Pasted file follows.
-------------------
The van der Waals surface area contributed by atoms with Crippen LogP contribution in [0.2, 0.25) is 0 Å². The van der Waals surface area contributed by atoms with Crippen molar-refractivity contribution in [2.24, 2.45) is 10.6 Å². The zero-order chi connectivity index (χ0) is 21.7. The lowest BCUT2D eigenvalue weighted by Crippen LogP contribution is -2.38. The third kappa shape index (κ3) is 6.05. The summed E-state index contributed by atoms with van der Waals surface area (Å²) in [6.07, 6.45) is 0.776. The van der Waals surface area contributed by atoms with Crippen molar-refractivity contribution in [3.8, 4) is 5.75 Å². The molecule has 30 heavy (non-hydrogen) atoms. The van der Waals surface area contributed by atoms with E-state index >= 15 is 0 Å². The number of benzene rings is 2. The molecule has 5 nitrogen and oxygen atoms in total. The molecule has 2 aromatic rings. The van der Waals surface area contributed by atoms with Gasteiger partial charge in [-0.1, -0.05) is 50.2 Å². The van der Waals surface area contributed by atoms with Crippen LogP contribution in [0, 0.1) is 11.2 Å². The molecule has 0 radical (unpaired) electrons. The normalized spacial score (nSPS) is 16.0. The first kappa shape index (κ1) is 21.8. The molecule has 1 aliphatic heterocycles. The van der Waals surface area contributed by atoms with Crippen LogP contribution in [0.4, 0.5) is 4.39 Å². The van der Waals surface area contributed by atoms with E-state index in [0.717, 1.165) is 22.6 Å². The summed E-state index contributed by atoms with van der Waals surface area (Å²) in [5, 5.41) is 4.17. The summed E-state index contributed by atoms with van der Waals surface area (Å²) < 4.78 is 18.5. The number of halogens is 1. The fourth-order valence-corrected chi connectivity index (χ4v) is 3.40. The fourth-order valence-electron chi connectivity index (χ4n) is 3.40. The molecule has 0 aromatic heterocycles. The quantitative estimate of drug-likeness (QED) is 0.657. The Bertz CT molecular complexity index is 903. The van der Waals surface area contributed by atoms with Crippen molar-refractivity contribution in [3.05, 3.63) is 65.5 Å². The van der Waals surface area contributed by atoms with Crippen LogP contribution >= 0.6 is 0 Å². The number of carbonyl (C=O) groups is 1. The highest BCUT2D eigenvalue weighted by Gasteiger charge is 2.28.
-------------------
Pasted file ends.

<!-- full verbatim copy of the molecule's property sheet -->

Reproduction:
The van der Waals surface area contributed by atoms with Crippen LogP contribution in [0.2, 0.25) is 0 Å². The van der Waals surface area contributed by atoms with Crippen molar-refractivity contribution in [2.24, 2.45) is 10.6 Å². The zero-order chi connectivity index (χ0) is 21.7. The lowest BCUT2D eigenvalue weighted by Crippen LogP contribution is -2.38. The third kappa shape index (κ3) is 6.05. The summed E-state index contributed by atoms with van der Waals surface area (Å²) in [6.07, 6.45) is 0.776. The van der Waals surface area contributed by atoms with Crippen molar-refractivity contribution in [3.8, 4) is 5.75 Å². The molecule has 30 heavy (non-hydrogen) atoms. The van der Waals surface area contributed by atoms with E-state index >= 15 is 0 Å². The number of benzene rings is 2. The molecule has 5 nitrogen and oxygen atoms in total. The molecule has 2 aromatic rings. The van der Waals surface area contributed by atoms with Gasteiger partial charge in [-0.1, -0.05) is 50.2 Å². The van der Waals surface area contributed by atoms with Crippen LogP contribution in [0, 0.1) is 11.2 Å². The molecule has 0 radical (unpaired) electrons. The normalized spacial score (nSPS) is 16.0. The first kappa shape index (κ1) is 21.8. The molecule has 1 aliphatic heterocycles. The van der Waals surface area contributed by atoms with Crippen LogP contribution in [0.4, 0.5) is 4.39 Å². The van der Waals surface area contributed by atoms with E-state index in [0.717, 1.165) is 22.6 Å². The summed E-state index contributed by atoms with van der Waals surface area (Å²) in [5, 5.41) is 4.17. The summed E-state index contributed by atoms with van der Waals surface area (Å²) < 4.78 is 18.5. The number of halogens is 1. The fourth-order valence-corrected chi connectivity index (χ4v) is 3.40. The fourth-order valence-electron chi connectivity index (χ4n) is 3.40. The molecule has 0 aromatic heterocycles. The quantitative estimate of drug-likeness (QED) is 0.657. The Bertz CT molecular complexity index is 903. The van der Waals surface area contributed by atoms with Crippen molar-refractivity contribution in [3.05, 3.63) is 65.5 Å². The van der Waals surface area contributed by atoms with Crippen LogP contribution >= 0.6 is 0 Å². The number of carbonyl (C=O) groups is 1. The highest BCUT2D eigenvalue weighted by Gasteiger charge is 2.28.